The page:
KPMG survey: Corruption threatens India's high growth momentum
March, 15th 2011
Endemic corruption in India has grown in scale and represents billions of dollars, with the potential to discourage investors and derail growth prospects, consultancy firm KMPG said in a survey published on Monday.
The survey of 100 leading domestic and foreign businesses was published as Prime Minister Manmohan Singh's government struggles to defend itself against graft cases ranging from a $39 billion telecoms scandal to houses for war widows diverted to bureaucrats.
The scams, exposed in recent months, point to a pervasive culture of corruption in Singh's administration, prompting a man once seen as India's most honest politician to defend his leadership and scramble to keep the ruling coalition intact.
And the graft riddling Asia's third-largest economy was no longer confined to bribing government officials for passports or telephone connections from the state provider, the report said.
"Today India is faced with a different kind of challenge," the report said. "It is not about petty bribes (`bakshish') any more, but scams to the tune of thousands of crores (billions of rupees) that highlight a political/industry nexus which, if not checked, could have a far reaching impact."
Most businesses surveyed said they were committed to their positions in one of the world's fastest growing economies with a rapidly growing, and wealthier, middle class, the survey showed.
More than two-thirds of those surveyed said corruption prevented India from moving beyond the 9 percent growth expected in the next fiscal year starting April 1. Just over half said graft would make the country less attractive to foreign investors.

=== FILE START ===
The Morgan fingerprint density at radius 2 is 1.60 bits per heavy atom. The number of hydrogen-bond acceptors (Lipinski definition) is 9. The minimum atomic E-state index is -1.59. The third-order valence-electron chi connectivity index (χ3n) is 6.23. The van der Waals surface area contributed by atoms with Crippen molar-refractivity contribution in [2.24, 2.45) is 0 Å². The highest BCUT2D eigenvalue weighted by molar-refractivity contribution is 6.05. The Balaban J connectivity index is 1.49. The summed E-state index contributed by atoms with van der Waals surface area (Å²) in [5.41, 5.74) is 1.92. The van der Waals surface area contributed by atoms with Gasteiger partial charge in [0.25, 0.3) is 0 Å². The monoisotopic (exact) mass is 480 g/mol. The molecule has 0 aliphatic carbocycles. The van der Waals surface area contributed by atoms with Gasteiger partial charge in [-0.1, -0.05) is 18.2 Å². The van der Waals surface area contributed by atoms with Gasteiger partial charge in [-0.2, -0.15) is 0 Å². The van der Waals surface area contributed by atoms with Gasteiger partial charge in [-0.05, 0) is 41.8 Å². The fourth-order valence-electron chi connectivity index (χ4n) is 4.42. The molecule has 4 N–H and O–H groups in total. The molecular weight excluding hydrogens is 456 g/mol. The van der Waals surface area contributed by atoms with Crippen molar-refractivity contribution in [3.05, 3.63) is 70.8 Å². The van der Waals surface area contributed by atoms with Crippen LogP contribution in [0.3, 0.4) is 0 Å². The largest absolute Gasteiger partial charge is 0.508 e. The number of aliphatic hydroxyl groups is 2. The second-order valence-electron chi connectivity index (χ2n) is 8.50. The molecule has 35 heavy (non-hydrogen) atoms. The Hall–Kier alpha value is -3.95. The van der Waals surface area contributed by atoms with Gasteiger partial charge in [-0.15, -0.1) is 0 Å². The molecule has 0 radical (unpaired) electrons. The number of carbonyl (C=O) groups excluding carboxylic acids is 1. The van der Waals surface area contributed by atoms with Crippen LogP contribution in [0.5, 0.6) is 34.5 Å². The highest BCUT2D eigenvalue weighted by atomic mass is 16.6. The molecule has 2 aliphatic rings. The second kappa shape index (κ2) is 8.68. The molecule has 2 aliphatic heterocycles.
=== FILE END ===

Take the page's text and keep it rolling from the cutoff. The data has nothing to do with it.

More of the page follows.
"Corruption poses a risk to India's projected 9 percent GDP growth and may result in a volatile political and economic environment," the report said.
The murkiest sectors were real estate and construction - a focus for India as it plans to spend $1.5 trillion over a decade to overhaul creaky infrastructure - followed by telecommunications where the state was still heavily involved and the stakes high.
The scandals have created a sense of regulatory uncertainty, especially in the telecoms sector, which has come under heavy scrutiny after faulty allocation processes were said to have cost the government up to $39 billion in lost revenue.
Several big businessmen, including billionaire Anil Ambani, were questioned by federal police, and even Singh had to defend his conduct to the Supreme Court, unprecedented events in a country where the business and political elite were sometimes seen as above the law.
"India has at last realised that one of the major reasons for most of the large scale corruption incidents has been due to the empowered discretion that the government has had," Surjit Bhalla, the head of Oxus Investments, wrote in the preface to the report.
British Prime Minister David Cameron wrote to Singh in February warning that India's unpredictable and non-transparent business climate could derail bilateral trade ties.
Ratan Tata, one of India's most prominent industrialists, in November recounted a conversation with a fellow businessmen in which the latter detailed the hefty bribes the government demanded from players in the airlines business.